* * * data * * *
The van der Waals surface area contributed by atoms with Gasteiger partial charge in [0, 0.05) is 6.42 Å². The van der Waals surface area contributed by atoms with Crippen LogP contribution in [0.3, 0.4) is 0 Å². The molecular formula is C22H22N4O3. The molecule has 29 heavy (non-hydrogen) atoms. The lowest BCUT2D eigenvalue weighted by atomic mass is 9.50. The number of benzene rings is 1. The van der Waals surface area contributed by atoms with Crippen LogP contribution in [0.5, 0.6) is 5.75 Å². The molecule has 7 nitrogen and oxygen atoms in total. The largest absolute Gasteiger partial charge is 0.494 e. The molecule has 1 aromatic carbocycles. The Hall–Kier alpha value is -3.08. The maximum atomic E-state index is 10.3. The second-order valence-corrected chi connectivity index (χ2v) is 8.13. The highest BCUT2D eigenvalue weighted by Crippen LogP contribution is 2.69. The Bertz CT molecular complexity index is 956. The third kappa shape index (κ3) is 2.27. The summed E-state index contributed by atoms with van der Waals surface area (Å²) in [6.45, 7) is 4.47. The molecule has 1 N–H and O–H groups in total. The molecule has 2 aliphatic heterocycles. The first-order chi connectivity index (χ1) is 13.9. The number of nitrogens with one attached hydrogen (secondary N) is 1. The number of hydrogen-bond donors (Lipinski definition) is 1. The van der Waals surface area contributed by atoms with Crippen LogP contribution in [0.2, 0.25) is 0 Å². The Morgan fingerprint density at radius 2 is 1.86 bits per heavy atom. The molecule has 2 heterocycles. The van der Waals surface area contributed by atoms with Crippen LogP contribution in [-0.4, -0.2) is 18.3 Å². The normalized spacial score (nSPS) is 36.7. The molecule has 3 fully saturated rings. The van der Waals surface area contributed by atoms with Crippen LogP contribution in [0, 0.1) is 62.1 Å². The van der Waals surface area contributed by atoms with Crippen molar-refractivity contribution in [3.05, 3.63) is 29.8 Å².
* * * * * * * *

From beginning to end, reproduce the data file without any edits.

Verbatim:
The van der Waals surface area contributed by atoms with Gasteiger partial charge in [0, 0.05) is 6.42 Å². The van der Waals surface area contributed by atoms with Crippen LogP contribution in [0.3, 0.4) is 0 Å². The molecular formula is C22H22N4O3. The molecule has 29 heavy (non-hydrogen) atoms. The lowest BCUT2D eigenvalue weighted by atomic mass is 9.50. The number of benzene rings is 1. The van der Waals surface area contributed by atoms with Crippen LogP contribution in [0.5, 0.6) is 5.75 Å². The molecule has 7 nitrogen and oxygen atoms in total. The largest absolute Gasteiger partial charge is 0.494 e. The molecule has 1 aromatic carbocycles. The Hall–Kier alpha value is -3.08. The maximum atomic E-state index is 10.3. The second-order valence-corrected chi connectivity index (χ2v) is 8.13. The highest BCUT2D eigenvalue weighted by Crippen LogP contribution is 2.69. The Bertz CT molecular complexity index is 956. The third kappa shape index (κ3) is 2.27. The summed E-state index contributed by atoms with van der Waals surface area (Å²) in [6.45, 7) is 4.47. The molecule has 1 N–H and O–H groups in total. The molecule has 2 aliphatic heterocycles. The first-order chi connectivity index (χ1) is 13.9. The number of nitrogens with one attached hydrogen (secondary N) is 1. The number of hydrogen-bond donors (Lipinski definition) is 1. The van der Waals surface area contributed by atoms with Crippen LogP contribution in [0.2, 0.25) is 0 Å². The Morgan fingerprint density at radius 2 is 1.86 bits per heavy atom. The molecule has 2 heterocycles. The van der Waals surface area contributed by atoms with Crippen LogP contribution in [-0.4, -0.2) is 18.3 Å². The normalized spacial score (nSPS) is 36.7. The molecule has 3 fully saturated rings. The van der Waals surface area contributed by atoms with Crippen LogP contribution in [0, 0.1) is 62.1 Å². The van der Waals surface area contributed by atoms with Crippen molar-refractivity contribution in [3.05, 3.63) is 29.8 Å².